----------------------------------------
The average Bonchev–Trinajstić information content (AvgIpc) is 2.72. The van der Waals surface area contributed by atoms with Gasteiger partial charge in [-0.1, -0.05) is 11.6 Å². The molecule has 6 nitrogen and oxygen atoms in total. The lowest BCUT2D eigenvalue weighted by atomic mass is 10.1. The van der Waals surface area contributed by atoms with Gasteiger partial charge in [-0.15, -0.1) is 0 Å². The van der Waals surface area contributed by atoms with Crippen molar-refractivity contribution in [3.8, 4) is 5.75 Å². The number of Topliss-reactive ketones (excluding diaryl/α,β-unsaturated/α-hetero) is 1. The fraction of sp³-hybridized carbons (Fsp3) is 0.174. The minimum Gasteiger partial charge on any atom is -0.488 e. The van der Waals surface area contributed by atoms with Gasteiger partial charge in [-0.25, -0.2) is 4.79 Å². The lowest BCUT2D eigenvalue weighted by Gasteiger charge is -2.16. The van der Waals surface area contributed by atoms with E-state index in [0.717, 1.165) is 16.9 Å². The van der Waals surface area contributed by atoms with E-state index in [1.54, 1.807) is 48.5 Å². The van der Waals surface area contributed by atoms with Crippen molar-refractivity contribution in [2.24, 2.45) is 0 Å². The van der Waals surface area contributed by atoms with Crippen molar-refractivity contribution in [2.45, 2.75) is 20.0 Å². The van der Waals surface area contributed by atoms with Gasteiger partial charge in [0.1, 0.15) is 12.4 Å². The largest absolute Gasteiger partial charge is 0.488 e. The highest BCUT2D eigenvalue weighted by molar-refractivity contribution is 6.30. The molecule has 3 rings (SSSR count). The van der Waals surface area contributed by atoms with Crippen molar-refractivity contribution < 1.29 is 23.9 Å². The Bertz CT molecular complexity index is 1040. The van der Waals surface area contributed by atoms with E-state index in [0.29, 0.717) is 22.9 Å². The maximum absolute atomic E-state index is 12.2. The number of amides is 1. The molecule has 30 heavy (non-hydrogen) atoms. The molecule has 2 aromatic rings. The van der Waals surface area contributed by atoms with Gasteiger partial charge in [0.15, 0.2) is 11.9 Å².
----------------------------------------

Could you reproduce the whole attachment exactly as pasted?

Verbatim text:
The average Bonchev–Trinajstić information content (AvgIpc) is 2.72. The van der Waals surface area contributed by atoms with Gasteiger partial charge in [-0.1, -0.05) is 11.6 Å². The molecule has 6 nitrogen and oxygen atoms in total. The lowest BCUT2D eigenvalue weighted by atomic mass is 10.1. The van der Waals surface area contributed by atoms with Gasteiger partial charge in [-0.15, -0.1) is 0 Å². The van der Waals surface area contributed by atoms with Crippen molar-refractivity contribution in [3.8, 4) is 5.75 Å². The number of Topliss-reactive ketones (excluding diaryl/α,β-unsaturated/α-hetero) is 1. The fraction of sp³-hybridized carbons (Fsp3) is 0.174. The minimum Gasteiger partial charge on any atom is -0.488 e. The van der Waals surface area contributed by atoms with Gasteiger partial charge in [-0.25, -0.2) is 4.79 Å². The lowest BCUT2D eigenvalue weighted by Gasteiger charge is -2.16. The van der Waals surface area contributed by atoms with E-state index in [0.717, 1.165) is 16.9 Å². The van der Waals surface area contributed by atoms with E-state index in [1.54, 1.807) is 48.5 Å². The van der Waals surface area contributed by atoms with Crippen molar-refractivity contribution in [2.24, 2.45) is 0 Å². The van der Waals surface area contributed by atoms with Crippen molar-refractivity contribution in [2.45, 2.75) is 20.0 Å². The van der Waals surface area contributed by atoms with Gasteiger partial charge in [0.1, 0.15) is 12.4 Å². The largest absolute Gasteiger partial charge is 0.488 e. The highest BCUT2D eigenvalue weighted by molar-refractivity contribution is 6.30. The molecule has 3 rings (SSSR count). The van der Waals surface area contributed by atoms with Crippen molar-refractivity contribution < 1.29 is 23.9 Å². The Bertz CT molecular complexity index is 1040. The van der Waals surface area contributed by atoms with E-state index in [0.29, 0.717) is 22.9 Å². The maximum absolute atomic E-state index is 12.2. The number of amides is 1. The molecule has 30 heavy (non-hydrogen) atoms. The molecule has 2 aromatic rings. The van der Waals surface area contributed by atoms with Gasteiger partial charge in [0.15, 0.2) is 11.9 Å².